When they reached Francis J. Moody’s grave, Renee dropped her shovel and sat down hard on the ground, pulling out a pack of cigarettes and a lighter. Lita noticed that her sister didn’t look at the grave. She knew Renee was superstitious; their mother had instilled that in them. Despite this, what Renee said on the walk ran through Lita’s mind like a mantra, What if he’s not dead?
Fear gnawed at the corners of Lita’s mind. She shook it off as best she could. They were here to do a job, nothing more. The old man was dead; She had made sure of that. Lita stared at her father’s tombstone, remembering the good times. Then she remembered the falling out they had, his frugality, and her selfishness. “Fuck it.” She muttered as she dug.
Lita did most of the digging as Renee complained. Hours later, they had the casket unearthed and the two of them stared at it. They had reservations, but Lita was the one who shook with fear. She couldn’t put her finger on exactly why, but it terrified her.
The rain turned from a light misty drizzle to a downpour. Lita tried to keep the water out of her eyes with her hands but only smeared her face with mud as she and Renee attempted to pry the casket lid open. The casket lid inched open as the rain increased. Lita heard the corpse moan. “What the fuck?”
“What?” Renee was agitated from the weather and hard work.
“He made a noise.” Lita pointed to their father.
“No way.” Renee finished opening the casket lid.
“It’s the wind, Lita. Now who’s being stupid?”
In the moonlight, Lita saw her father’s diamond stickpin glitter. That stickpin alone was worth a fortune, not to mention the other valuables with which the old man requested he be buried. Francis J. Moody’s corpse held nearly $1 million in jewelry. “Bingo. This is mine.” Renee reached for the diamond stickpin first.
As she did, Francis J. Moody’s tombstone became dislodged because of sliding mud and fell forward, knocking Renee in the head before she could wrap her fingers around the stickpin. She fell unconscious next to the casket.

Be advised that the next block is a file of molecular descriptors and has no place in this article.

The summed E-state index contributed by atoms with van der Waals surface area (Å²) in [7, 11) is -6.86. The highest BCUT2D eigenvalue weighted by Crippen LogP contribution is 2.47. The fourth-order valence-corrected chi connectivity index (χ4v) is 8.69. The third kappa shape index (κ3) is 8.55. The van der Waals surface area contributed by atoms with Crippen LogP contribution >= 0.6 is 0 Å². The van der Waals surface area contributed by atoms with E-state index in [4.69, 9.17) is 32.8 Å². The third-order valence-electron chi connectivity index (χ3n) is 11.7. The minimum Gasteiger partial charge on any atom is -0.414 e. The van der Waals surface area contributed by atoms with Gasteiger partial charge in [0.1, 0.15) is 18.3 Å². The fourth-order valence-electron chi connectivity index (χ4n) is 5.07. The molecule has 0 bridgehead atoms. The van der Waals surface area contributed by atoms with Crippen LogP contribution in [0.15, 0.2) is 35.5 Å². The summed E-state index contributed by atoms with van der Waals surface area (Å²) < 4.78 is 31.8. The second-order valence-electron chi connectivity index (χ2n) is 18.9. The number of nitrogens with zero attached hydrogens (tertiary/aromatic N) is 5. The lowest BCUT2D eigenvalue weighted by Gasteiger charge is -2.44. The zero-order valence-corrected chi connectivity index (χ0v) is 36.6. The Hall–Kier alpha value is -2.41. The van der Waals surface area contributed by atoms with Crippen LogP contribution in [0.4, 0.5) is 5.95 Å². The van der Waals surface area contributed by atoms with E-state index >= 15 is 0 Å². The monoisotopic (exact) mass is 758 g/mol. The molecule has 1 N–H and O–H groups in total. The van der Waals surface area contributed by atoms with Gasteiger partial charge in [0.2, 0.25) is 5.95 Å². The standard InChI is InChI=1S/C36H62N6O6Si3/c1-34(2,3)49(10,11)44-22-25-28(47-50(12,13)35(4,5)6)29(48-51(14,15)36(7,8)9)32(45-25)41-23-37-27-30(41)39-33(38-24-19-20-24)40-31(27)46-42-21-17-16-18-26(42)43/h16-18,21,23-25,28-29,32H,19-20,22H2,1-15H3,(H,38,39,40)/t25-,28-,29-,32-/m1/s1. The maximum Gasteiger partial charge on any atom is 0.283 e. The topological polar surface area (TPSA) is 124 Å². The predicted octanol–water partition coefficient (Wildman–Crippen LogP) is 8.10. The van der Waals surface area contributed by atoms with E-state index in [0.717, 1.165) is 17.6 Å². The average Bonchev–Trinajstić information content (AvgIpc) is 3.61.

“Renee!” Lita tried to revive her sister.
Lita was alone with the corpse of her father. She took a minute to think about how to get Renee out of the grave as the rain beat down on them. As the rain increased, the sides of the grave became a muddy mess. Lita knew she couldn’t stay much longer. Time was becoming her enemy.
“I can’t do this by myself!” Lita was becoming frazzled.
The rain kept coming, sweeping the dirt and mud they had dug out back into the grave. “Fuck!” Lita stuffed her pockets with as much jewelry as they could hold.
What if he’s not dead?
“Fuck! Renee!” Lita slapped her sister. Renee remained unconscious.
What if he’s not dead?
“Shut up!” Lita couldn’t take it anymore. “I’ll come back for you!” She called to her unconscious sister through the howling wind and beating rain. Before Lita began crawling up the sides of the grave, she grabbed the diamond stickpin.
Lita gained a strong foothold and hauled herself up. Her body moved halfway before something pulled on the back of her shirt. “Fuck!”
Lita tried to free herself, but the more she twisted and struggled, the stronger the hold on her seemed to get.
What if he’s not dead?
Lita’s heart dropped into her stomach. She felt the blood drain from her face. She shook so badly she almost lost her grip on the vine she clung to.
Turn around! He’s got you!
“Let go!” Lita screamed hysterically. She struggled to free herself, but whatever was holding her felt like it was trying to pull her back into the grave, further towards her father’s corpse.
He’s not dead!
The last thing Lita saw was the grinning corpse of her father